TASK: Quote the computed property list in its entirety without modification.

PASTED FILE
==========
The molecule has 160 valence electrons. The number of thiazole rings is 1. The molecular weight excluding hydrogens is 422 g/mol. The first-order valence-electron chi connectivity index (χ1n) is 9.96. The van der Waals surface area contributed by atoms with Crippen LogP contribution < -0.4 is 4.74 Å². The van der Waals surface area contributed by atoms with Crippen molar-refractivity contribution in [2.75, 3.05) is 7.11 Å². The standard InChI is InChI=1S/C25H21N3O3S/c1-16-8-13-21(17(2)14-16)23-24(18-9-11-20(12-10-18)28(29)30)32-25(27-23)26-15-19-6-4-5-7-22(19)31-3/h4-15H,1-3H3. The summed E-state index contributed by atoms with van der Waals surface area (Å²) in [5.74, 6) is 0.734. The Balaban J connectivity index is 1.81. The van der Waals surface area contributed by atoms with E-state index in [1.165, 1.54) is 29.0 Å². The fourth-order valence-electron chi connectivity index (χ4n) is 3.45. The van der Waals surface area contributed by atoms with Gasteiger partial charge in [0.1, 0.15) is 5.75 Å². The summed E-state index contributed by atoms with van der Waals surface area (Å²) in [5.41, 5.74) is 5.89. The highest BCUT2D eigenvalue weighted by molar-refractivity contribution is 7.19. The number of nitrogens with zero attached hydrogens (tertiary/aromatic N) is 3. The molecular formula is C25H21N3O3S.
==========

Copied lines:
The molecule has 160 valence electrons. The number of thiazole rings is 1. The molecular weight excluding hydrogens is 422 g/mol. The first-order valence-electron chi connectivity index (χ1n) is 9.96. The van der Waals surface area contributed by atoms with Crippen LogP contribution < -0.4 is 4.74 Å². The van der Waals surface area contributed by atoms with Crippen molar-refractivity contribution in [2.75, 3.05) is 7.11 Å². The standard InChI is InChI=1S/C25H21N3O3S/c1-16-8-13-21(17(2)14-16)23-24(18-9-11-20(12-10-18)28(29)30)32-25(27-23)26-15-19-6-4-5-7-22(19)31-3/h4-15H,1-3H3. The summed E-state index contributed by atoms with van der Waals surface area (Å²) in [5.74, 6) is 0.734. The Balaban J connectivity index is 1.81. The van der Waals surface area contributed by atoms with E-state index in [1.165, 1.54) is 29.0 Å². The fourth-order valence-electron chi connectivity index (χ4n) is 3.45. The van der Waals surface area contributed by atoms with Gasteiger partial charge in [0.1, 0.15) is 5.75 Å². The summed E-state index contributed by atoms with van der Waals surface area (Å²) in [5.41, 5.74) is 5.89. The highest BCUT2D eigenvalue weighted by molar-refractivity contribution is 7.19. The number of nitrogens with zero attached hydrogens (tertiary/aromatic N) is 3. The molecular formula is C25H21N3O3S.